Find the Essence through the Phenomena: Cardiovascular Diseases and Biomarkers 2019View this Special Issue
Find the Essence through the Phenomena: Cardiovascular Diseases and Biomarkers 2019
This special issue is a continuous effort of our successful 2018 special issue to discover novel biomarkers in the risk prediction, screening, diagnosis, progression, and prognosis cardiovascular diseases. We are happy to see real-time advances in the field with different study methods in different stages of diseases.
1. Biomarkers in Myocardial Ischemia or Infarction
C. Fu et al. reported that low expression of bradykinin B2 receptor on circulating progenitor cells indicated the poor outcomes of myocardial infarction, based on data from 174 myocardial infarction patients. V. A. M. Goulart et al. were able to identify alterations in the glycerophospholipids, alpha-linolenic acid, and sphingolipid metabolisms in ST-segment elevation myocardial infarction patients, using ultra-high-performance liquid chromatography-tandem mass spectrometry and MS-based flow injection analysis. J. Zhao et al. reported by meta-analysis that circulating microRNA-499 can be used as a diagnostic biomarker for acute myocardial infarction. Q. Ouyang et al. studied the effects of apelin on left ventricular-arterial coupling and mechanical efficiency in rats with ischemic heart failure and found that rats with ischemic HF were characterized by deteriorated left ventricular mechanoenergetics. Apelin improves mechanical efficiency by the inhibiting cardiac fibrosis and apoptosis in left ventricular myocardium, reducing collagen deposition in the aorta and dilating the resistant artery. K. Pieszko et al. employed machine learning techniques and hematological markers in a robust enrollment of 5053 patients and found that neutrophil count and red cell distribution width have a strong association with all-cause mortality after acute coronary syndrome. R. Rajtar-Salwa et al. showed the time-synchronized relationship between ischemia and left ventricular dysfunction assessed by high-sensitive troponin I and N-terminal pro B-type NT-pro natriuretic peptide. M. Mocan et al. reviewed biomarkers of inflammation in left ventricular diastolic dysfunction, which had been previously associated with a heart failure mechanism.
2. Biomarkers in Heart Failure
P. Perge et al. found that vitamin D deficiency predicts poor clinical outcomes in heart failure patients undergoing cardiac resynchronization therapy. C.-H. Wang et al. showed the feasibility of amino acid-based metabolic profile in functional and prognostic assessment for heart failure outpatients. D. Simeunovic et al. showed the role of glutathione transferase P1 polymorphism in individual susceptibility to oxidative stress, inflammation, and endothelial dysfunction in coronary artery disease and idiopathic dilated cardiomyopathy. T.-L. Chuang et al. investigated the role of bone mineral density in the prediction of cardiovascular disease through atherogenic indexes in nonobese adults.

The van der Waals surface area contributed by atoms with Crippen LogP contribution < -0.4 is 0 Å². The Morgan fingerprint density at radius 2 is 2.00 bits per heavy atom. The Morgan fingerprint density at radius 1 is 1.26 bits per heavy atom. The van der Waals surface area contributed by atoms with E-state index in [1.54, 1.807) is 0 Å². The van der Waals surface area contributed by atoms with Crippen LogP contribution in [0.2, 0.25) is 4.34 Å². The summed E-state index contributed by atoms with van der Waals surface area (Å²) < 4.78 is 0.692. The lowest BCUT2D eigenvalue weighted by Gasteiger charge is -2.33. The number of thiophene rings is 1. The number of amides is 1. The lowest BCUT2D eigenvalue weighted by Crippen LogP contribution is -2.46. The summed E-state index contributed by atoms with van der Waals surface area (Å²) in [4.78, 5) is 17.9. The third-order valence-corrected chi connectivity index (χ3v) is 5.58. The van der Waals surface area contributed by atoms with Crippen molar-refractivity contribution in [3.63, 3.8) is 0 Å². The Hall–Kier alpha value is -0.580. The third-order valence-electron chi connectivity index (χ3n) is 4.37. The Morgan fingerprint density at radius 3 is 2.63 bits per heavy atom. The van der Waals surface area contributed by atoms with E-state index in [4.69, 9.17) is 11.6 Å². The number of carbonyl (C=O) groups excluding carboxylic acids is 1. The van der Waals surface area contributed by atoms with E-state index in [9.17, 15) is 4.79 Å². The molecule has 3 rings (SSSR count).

3. Biomarkers at a Specific Stage of Diseases
T. Fang et al. found that the preoperative serum CEA, CA125, and CA19-9 levels can help predict the resectability of cholangiocarcinoma. X. Liu et al. showed the preoperative abnormal changes in respiratory rate, TPTEF/TE, VPEF/VE, and lung compliance are indicative of the risk of postoperative pulmonary complications in infants with congenital heart diseases. W. Su et al. reported the use of integrated microfluidic device for enrichment and identification of circulating tumor cells from the blood of patients with colorectal cancer. M. Walentowicz-Sadlecka et al. found that placental soluble fms-like tyrosine kinase-1 (sFlt-1) and sFlt-1/25(OH)D ratio can be used as a diagnostic tool in gestational hypertension, preeclampsia, and gestational diabetes mellitus. I. Mozos et al. presented the links between high-sensitivity C-reactive protein (hsCRP) and pulse wave analysis in middle-aged patients with hypertension and high normal blood pressure (HNBP). Furthermore, vitamin D level, hsCRP, and low-density lipoprotein cholesterol provide valuable information in middle-aged hypertensive and HNBP patients, related to arterial stiffness and early arterial aging.
With so many novel and valuable biomarkers found and are being continuously found, we are closer to the essence of the phenomena and are more confident in the battle against cardiovascular diseases in the future.
Conflicts of Interest
The authors declare no conflict of interest.
Agata M. Bielecka-Dabrowa